The senators argued that the Chamber mischaracterized the information sharing section of the bill in a letter it sent to the Senate last week, which urged members to vote against moving the bill forward for debate. In the letter, the Chamber said the latest version of Lieberman's cybersecurity bill would prevent military agencies like the National Security Agency (NSA) and Department of Defense from receiving cyberthreat information directly from private-sector companies operating critical infrastructure.
Responding to that claim, Lieberman and his bill co-sponsors wrote that a provision in their revised bill "makes clear that such existing and future information sharing can continue if members of the Chamber want to continue to send information directly to the NSA."
Discussion about the information sharing section of the bill was a top subject at the Friday meeting with the Chamber representatives, senators and staff.
"There's been a fair amount of public comment by the Chamber about concerns about information sharing, so we literally went through that section page by page to try and better understand their concerns and hopefully they'll be resolved and addressed," Coons said after exiting the meeting last week.
"The remaining issue is you've got industry groups from lots of different sectors who are sort of struggling or working hard to catch up to what the current language really is in terms of the balance between this [bill] is voluntary, not mandatory … how exactly are the standards set and what's the liability protection offered?" Coons said. "We're down to granular details on that."
The Chamber backs a rival cybersecurity measure authored by Sen. John McCainJohn McCainMeghan McCain: Obama 'a dirty capitalist like the rest of us' Top commander: Don't bet on China reining in North Korea Trudeau, Trump speak for second night about US-Canada trade MORE (R-Ariz.), called the Secure It Act. Unlike Lieberman's bill, the Secure It Act does not include measures that would incentivize critical infrastructure operators to meet government-developed cybersecurity standards. Instead, it focuses primarily on improving information sharing about cyberthreats between the government and industry.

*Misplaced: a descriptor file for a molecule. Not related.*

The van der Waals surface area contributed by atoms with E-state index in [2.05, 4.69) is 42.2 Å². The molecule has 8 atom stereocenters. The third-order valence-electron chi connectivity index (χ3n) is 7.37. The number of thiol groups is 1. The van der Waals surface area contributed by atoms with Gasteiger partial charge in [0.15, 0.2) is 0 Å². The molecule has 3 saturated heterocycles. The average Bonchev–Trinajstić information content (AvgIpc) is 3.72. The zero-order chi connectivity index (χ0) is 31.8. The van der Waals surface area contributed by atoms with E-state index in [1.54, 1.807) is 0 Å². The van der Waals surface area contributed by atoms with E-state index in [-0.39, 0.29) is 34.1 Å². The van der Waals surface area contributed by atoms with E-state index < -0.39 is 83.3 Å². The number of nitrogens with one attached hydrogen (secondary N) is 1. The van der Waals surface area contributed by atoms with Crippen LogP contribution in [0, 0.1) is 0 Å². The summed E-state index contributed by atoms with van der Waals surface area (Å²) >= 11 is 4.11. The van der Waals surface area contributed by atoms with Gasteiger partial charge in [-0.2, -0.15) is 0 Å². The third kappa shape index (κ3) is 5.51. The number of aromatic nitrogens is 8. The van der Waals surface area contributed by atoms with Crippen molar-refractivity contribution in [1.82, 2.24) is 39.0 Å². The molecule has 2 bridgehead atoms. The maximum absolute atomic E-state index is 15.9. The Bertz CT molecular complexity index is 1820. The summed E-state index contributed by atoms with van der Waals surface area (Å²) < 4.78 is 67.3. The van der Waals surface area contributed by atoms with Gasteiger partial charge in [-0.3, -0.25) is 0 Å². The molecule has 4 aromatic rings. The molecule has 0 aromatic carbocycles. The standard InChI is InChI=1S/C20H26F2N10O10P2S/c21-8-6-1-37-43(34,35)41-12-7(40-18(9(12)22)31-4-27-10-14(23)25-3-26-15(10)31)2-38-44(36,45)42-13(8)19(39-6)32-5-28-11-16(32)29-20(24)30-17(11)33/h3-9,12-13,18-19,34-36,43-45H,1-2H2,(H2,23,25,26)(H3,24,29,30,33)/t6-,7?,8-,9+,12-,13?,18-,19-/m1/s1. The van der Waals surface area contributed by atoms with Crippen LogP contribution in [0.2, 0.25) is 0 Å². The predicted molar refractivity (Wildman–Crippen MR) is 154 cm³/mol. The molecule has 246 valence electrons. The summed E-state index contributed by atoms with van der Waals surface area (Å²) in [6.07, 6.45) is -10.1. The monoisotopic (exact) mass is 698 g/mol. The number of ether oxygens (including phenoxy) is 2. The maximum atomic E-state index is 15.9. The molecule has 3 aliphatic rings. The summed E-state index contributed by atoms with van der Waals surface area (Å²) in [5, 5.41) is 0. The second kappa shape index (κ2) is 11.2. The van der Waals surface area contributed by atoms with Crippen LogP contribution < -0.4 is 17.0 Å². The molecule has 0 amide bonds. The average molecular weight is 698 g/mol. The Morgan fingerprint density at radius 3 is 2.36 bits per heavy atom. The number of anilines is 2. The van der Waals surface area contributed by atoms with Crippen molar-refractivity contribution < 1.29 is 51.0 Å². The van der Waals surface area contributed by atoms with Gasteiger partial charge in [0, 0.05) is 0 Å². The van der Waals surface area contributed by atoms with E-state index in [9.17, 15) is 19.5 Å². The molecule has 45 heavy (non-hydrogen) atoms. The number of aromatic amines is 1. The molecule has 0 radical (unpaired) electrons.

The business lobby didn't stay quiet after receiving the letter from the Cybersecurity Act's co-sponsors.
Matt Eggers, the Chamber's senior director of national security and emergency preparedness, took another swipe at the cybersecurity bill's co-sponsors in a blog post published on Monday, arguing that "the criticisms of our positions are little more than a distraction from central issues not addressed by S. 3414." Eggers argued that information-sharing legislation--such as Sen. John McCain (R-Ariz.)'s competing Secure IT Act and the House's Cyber Intelligence Sharing and Protection Act--would help businesses combat cyberthreats because it "incentivizes businesses to disclose cyber threat information that would benefit their peers and the government."
He added that if "Congress wants to encourage businesses to enhance their cybersecurity for the public good, which is a worthy goal, then it should offer businesses some legitimate carrots—and not use incentives as a thinly veiled way to regulate the business community."
The Obama administration and co-sponsors of Lieberman's bill argue that information sharing measures aren't enough to address security gaps in the computer systems of critical infrastructure, noting that current and former defense officials have called for critical infrastructure operators to follow some sort of baseline cybersecurity standards. The Chamber has argued that these critical infrastructure provisions would be voluntary in theory, but ultimately tack additional regulations onto industry.
The story was updated at 3:37 p.m.